One of sport’s fiercest rivalries comes to Mullett Arena as Team USA meets Canada in women’s hockey

A rising star at just 23 years old, Taylor Heise is poised to become the new face of women’s hockey for Team USA. (Photo by Mia Jones/Cronkite News)

TEMPE – Arizonans have witnessed many big sporting events take over the state’s arenas throughout the years. However, they will see something many have never seen before when the United States women’s national hockey team faces off against Canada in the 2023-24 Rivalry Series, with the first of the seven-game competition tipping off Wednesday night at Mullett Arena.

The matchup between Team Canada and Team USA is as fierce and as passionate as any rivalry in any sport. It stretches back decades, with the two sides facing each other countless times in the past and mostly, inevitably, in the final rounds of the Olympics and tournament play. In fact, every women’s Olympic gold medal game has been between the two countries with the exception of one year.

It began in Nagano, Japan, when the 1998 Olympics featured women’s teams in the ice hockey competition for the first time. Team Canada was heavily favored, blowing through all competitors in nearly every tournament for years, with Team USA a perennial second.

But in the ‘98 Gold medal game, the U.S. stunned Canada, forging a rivalry that would grow even more ardent over the years.

We’ve since seen the U.S. win in thrilling fashion in Pyeongchang in 2018, breaking the 20-year gold medal drought they had to that point. We’ve also seen someone like Marie-Philip Poulin score a thrilling overtime winner in Sochi in 2014, giving Canada gold for the fourth straight year. Now some of the same players who brought many to their feet countless times are appearing in the Valley as the rivalry exhibition series kicks off at Mullett Arena.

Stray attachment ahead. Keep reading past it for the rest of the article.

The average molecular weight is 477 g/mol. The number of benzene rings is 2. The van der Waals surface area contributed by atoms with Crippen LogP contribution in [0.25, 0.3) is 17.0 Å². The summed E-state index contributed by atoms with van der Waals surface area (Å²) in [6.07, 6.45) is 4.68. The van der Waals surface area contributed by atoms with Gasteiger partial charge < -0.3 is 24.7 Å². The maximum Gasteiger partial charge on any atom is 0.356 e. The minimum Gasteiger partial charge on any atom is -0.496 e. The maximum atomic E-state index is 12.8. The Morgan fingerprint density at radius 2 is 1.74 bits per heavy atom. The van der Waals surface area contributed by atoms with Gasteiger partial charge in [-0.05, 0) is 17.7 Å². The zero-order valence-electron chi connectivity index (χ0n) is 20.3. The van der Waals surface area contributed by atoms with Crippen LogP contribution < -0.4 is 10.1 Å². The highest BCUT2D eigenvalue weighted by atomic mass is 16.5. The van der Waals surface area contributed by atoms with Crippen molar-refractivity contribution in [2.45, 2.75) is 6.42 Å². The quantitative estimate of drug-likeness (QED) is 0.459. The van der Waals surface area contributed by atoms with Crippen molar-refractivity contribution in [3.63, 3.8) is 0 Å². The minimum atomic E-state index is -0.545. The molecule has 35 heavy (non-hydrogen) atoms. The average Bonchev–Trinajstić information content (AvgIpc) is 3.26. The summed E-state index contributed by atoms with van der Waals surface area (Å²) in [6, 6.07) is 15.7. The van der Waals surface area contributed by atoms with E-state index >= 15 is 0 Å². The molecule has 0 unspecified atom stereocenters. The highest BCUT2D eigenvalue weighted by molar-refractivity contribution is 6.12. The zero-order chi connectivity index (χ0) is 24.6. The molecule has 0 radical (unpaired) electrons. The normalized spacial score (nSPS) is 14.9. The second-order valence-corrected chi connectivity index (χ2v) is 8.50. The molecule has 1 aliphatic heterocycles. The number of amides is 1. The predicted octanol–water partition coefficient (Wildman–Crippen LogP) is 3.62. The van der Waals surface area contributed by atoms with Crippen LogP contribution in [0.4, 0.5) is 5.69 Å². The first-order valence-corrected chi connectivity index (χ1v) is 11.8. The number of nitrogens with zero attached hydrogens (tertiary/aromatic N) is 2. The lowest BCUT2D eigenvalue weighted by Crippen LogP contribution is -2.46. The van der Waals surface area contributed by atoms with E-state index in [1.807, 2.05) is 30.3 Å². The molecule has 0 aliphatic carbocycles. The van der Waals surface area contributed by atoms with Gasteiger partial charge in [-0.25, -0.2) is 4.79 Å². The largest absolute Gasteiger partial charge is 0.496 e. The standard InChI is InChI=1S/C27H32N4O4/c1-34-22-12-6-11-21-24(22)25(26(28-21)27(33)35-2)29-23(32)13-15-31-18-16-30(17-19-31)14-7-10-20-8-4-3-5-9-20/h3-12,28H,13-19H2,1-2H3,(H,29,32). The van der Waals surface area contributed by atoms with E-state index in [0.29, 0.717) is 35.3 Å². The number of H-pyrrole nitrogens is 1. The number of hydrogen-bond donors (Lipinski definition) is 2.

For many, this will be the first time they’ll see in person some of the sport’s greatest athletes, along with watching the intense matchup between the two rivals. Here are four players to keep an eye on throughout the game.

Hilary Knight:

Perhaps the best player Team USA has ever produced, Hilary Knight prepares to square off against Canada once again as one of the older players on the team. The 34-year-old forward has played numerous seasons with Team USA since 2006, including most recently last season where she scored 12 points in seven games last year. Eight of those points were goals.

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Knight is ready to play with her USA teammates once again for the first time since April. The USA team hasn’t been in action for a while with many of the younger players playing for colleges.

“Some of us have and haven’t played games recently,” Knight said. “Some players are in college and others aren’t so just combining sort of both of those groups is where we’re at. We’re also working towards a common goal together and pushing the envelope. We did have a quick touch point in August during camp but we haven’t played together forever it seems like. This is a great opportunity to get some touches in and also high-level competition and really put our stamp on this game.”

Knight has played with multiple women’s teams over her career. Most recently, she played in the Professional Women’s Hockey Players Association (PWHPA) with the Minnesota team. She’ll be playing in the new Professional Women’s Hockey League (PWHL) in January with the Boston team.

Knight has represented the U.S. at the highest of levels, winning a combined 17 medals between the Olympics and the International Ice Hockey Federation. She’s never won a medal lower than silver and is tied with Hayley Wickenheiser for the most number of medals won in the IIHF by a women’s hockey player.